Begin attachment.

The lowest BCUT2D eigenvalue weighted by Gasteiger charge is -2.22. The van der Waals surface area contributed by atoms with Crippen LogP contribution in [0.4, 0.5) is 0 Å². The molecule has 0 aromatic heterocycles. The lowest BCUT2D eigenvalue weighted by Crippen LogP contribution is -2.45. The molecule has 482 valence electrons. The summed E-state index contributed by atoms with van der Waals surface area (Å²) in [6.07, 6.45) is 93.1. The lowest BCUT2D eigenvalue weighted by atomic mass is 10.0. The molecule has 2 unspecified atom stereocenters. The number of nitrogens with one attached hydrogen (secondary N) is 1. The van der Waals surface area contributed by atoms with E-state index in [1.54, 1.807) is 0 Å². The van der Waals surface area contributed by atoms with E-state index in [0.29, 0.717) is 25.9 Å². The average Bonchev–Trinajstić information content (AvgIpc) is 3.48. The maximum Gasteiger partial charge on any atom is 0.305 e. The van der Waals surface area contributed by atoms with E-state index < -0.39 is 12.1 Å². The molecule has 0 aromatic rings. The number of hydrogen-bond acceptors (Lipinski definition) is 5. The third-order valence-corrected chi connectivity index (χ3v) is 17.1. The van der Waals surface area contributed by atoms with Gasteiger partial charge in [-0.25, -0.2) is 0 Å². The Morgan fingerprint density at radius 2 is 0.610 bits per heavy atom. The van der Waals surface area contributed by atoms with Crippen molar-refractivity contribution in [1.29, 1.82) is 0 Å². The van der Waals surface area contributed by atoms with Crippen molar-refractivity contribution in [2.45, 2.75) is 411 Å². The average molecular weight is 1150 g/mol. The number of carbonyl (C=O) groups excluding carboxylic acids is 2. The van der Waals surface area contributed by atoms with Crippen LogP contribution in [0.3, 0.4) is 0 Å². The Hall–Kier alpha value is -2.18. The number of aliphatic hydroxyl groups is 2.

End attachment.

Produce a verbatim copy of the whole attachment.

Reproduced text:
The lowest BCUT2D eigenvalue weighted by Gasteiger charge is -2.22. The van der Waals surface area contributed by atoms with Crippen LogP contribution in [0.4, 0.5) is 0 Å². The molecule has 0 aromatic heterocycles. The lowest BCUT2D eigenvalue weighted by Crippen LogP contribution is -2.45. The molecule has 482 valence electrons. The summed E-state index contributed by atoms with van der Waals surface area (Å²) in [6.07, 6.45) is 93.1. The lowest BCUT2D eigenvalue weighted by atomic mass is 10.0. The molecule has 2 unspecified atom stereocenters. The number of nitrogens with one attached hydrogen (secondary N) is 1. The van der Waals surface area contributed by atoms with E-state index in [1.54, 1.807) is 0 Å². The van der Waals surface area contributed by atoms with E-state index in [0.29, 0.717) is 25.9 Å². The average Bonchev–Trinajstić information content (AvgIpc) is 3.48. The maximum Gasteiger partial charge on any atom is 0.305 e. The van der Waals surface area contributed by atoms with E-state index < -0.39 is 12.1 Å². The molecule has 0 aromatic rings. The number of hydrogen-bond acceptors (Lipinski definition) is 5. The third-order valence-corrected chi connectivity index (χ3v) is 17.1. The van der Waals surface area contributed by atoms with Gasteiger partial charge in [-0.25, -0.2) is 0 Å². The Morgan fingerprint density at radius 2 is 0.610 bits per heavy atom. The van der Waals surface area contributed by atoms with Crippen molar-refractivity contribution in [1.29, 1.82) is 0 Å². The van der Waals surface area contributed by atoms with Crippen molar-refractivity contribution in [2.45, 2.75) is 411 Å². The average molecular weight is 1150 g/mol. The number of carbonyl (C=O) groups excluding carboxylic acids is 2. The van der Waals surface area contributed by atoms with Crippen LogP contribution in [0.3, 0.4) is 0 Å². The Hall–Kier alpha value is -2.18. The number of aliphatic hydroxyl groups is 2.